(Photo courtesy theraveonettes.com and Nylon)
My interview originally appeared in IE Weekly. The Raveonettes play at the Glass House in Pomona on Saturday.
The Raveonettes worship at the musical altar of early 1960s girl group pop and Eighties white noise merchant Jesus & Mary Chain, but some people might be surprised to find they also revere a seminal punk group from the decade in between.
“The Ramones are definitely one of my favorite bands of all time,” says guitarist/singer/songwriter Sune Rose Wagner, in a phone interview from Seattle.
On fourth full-length album In and Out of Control, the Danish alt-rock duo name checks Joey and company, as well as “Rockaway Beach” during the noisy track “Gone Forever.”
“It just has that New York vibe to it that the Ramones always did really well. That’s why I mention them in the song itself.” Although Wagner resides in Gotham (vocalist/bassist Sharrin Foo lives in L.A.) and new song “Suicide” references both the Brooklyn Bridge and East River, the locale wasn’t a major influence.
“I get inspired by anywhere in the world, really. I travel all the time. I’m not in New York that often.” For last year’s spooky, droning Lust Lust Lust, The Raveonettes took the D.I.Y. route. It was the pair’s first release on indie label Vice Records and sold more than their Columbia Records output combined.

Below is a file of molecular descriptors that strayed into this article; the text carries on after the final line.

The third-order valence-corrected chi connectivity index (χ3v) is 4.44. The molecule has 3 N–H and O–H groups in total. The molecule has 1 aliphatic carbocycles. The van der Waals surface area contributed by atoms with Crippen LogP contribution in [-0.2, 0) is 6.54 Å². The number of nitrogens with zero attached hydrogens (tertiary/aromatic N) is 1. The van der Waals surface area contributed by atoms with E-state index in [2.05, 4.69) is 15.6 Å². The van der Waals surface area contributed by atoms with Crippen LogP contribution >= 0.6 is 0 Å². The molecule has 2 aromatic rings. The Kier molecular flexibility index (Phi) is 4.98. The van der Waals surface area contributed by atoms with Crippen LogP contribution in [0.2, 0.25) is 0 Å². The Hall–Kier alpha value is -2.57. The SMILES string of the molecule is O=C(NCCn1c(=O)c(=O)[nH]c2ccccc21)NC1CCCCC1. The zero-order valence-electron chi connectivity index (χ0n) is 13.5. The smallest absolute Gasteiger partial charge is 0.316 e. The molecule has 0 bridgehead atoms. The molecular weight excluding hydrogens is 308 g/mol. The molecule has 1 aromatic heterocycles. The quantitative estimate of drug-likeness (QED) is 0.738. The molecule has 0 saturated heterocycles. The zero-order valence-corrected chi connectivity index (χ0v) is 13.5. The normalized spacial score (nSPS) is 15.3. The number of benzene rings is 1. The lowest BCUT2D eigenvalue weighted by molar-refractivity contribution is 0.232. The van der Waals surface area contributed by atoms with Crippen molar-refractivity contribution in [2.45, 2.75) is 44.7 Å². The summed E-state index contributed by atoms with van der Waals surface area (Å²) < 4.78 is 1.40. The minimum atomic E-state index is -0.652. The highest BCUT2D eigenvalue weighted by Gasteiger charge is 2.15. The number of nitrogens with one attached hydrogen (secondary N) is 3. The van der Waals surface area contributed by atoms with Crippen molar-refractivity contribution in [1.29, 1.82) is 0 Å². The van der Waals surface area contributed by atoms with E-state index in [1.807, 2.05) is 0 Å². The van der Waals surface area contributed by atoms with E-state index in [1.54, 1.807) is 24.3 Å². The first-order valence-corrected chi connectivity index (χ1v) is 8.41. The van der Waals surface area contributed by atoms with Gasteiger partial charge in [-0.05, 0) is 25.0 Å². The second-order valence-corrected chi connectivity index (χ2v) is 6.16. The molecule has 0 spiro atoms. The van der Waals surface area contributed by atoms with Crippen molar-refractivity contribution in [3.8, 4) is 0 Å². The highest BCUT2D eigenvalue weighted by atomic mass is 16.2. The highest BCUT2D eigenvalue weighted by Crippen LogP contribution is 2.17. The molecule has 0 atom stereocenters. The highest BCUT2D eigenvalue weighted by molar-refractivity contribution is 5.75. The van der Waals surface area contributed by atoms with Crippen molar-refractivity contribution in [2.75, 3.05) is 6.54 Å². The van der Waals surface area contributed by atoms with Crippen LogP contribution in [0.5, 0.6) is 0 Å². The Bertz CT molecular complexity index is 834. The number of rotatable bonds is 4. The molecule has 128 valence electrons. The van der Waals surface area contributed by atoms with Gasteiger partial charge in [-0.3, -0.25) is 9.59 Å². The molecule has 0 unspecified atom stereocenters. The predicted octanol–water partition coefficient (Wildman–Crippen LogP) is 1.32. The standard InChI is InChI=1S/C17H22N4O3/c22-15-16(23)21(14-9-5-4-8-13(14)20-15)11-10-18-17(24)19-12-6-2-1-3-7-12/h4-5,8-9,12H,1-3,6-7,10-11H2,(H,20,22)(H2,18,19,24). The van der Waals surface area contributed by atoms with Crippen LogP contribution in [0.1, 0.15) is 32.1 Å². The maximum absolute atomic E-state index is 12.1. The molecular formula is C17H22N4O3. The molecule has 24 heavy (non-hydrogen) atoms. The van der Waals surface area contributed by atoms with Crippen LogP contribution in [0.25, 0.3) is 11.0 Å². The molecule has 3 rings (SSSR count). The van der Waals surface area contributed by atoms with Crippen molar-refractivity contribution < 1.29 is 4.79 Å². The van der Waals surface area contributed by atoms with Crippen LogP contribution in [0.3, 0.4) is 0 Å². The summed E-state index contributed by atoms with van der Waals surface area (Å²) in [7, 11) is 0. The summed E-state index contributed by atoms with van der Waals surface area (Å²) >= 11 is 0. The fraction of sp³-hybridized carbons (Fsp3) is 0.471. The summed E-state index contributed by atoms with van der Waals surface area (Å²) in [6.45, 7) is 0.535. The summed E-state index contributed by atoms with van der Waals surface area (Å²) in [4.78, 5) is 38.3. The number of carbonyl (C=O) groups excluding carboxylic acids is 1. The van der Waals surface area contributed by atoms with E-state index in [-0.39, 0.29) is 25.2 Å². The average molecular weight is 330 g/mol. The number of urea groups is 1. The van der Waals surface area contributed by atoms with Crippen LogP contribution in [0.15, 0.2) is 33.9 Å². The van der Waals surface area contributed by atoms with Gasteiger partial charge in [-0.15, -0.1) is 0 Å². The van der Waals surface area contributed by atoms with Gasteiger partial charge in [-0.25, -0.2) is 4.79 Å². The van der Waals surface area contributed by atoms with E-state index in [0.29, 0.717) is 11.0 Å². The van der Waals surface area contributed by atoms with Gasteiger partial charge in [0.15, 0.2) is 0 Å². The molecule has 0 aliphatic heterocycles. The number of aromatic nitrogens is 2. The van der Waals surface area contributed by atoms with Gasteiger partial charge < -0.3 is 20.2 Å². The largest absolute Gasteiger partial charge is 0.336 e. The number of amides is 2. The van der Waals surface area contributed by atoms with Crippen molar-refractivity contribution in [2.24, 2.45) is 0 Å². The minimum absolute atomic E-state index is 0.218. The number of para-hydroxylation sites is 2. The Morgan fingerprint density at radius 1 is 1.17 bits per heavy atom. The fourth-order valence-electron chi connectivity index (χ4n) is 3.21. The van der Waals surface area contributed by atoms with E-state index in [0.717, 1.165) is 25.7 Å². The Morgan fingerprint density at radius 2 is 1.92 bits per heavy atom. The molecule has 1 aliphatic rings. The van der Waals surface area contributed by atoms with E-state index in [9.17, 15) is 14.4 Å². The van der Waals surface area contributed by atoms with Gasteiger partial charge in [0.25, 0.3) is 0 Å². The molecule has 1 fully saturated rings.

Predecessor Pretty in Black should’ve found success here. Featuring a spot on cover of The Angels’ 1961 classic “My Boyfriend’s Back,” plus guest appearances by Velvet Underground drummer Mo Tucker, Ronnie Spector and Suicide’s Martin Rev, it added to the Raveonettes’ large cult following, but drew mostly scornful reviews.
Wagner makes no apologies for spiffing up the band’s reverb-heavy sonic template for massive consumption in ‘05. “I have no regrets about any of the albums. They’re all brilliant. I have no favorites…they all work in [their own ways].”
Creating Control involved a trip back to Copenhagen to hook up with producer/songwriter and “old friend” Thomas Troelsen (DFA, Junior Senior), who was “really good at getting us out of our comfort zone,” explains Wagner. “We tried to experiment and sing a little more.”
Yet the process was a struggle because the musicians had no clue which direction to take while Troelsen insisted on short work days and weekends off. They ended up treating each song individually instead of seeking a common thread for the album.
Hardcore fans got an early listen to a few demos posted to Twitter. Wagner says the experiment went “really well. It wasn’t like we asked for help or anything. We just threw them on there so people could hear where we were in the process – to sort of give them a ‘heads up’ where we were going.”
Among the picks to click are blissful opener “Bang!,” the spiraling warped humor of “Breaking Into Cars” and the fatalistic, yet soothing first single “Last Dance” (one of two selections about drug addiction; it deserves heavy rotation at modern rock radio).
Then there’s the aforementioned Shangri-La’s-styled “Suicide,” where Foo’s breathy vocals surround hard-hitting couplets. Wagner calls the lyrics some of the Raveonettes’ harshest, most evil to date. They’re “about rape, violence, lost love, suicide, not giving a shit about what other people think of you and most importantly – being mad and angelic.”
He tends to hang around people with messed up lives. “I just wrote about my friends instead of myself this time around. It felt good doing that [for a change], actually.”
The current tour features The Raveonettes as a four-piece onstage. Wagner and Foo are mulling over an acoustic live jaunt upon returning to America in 2010.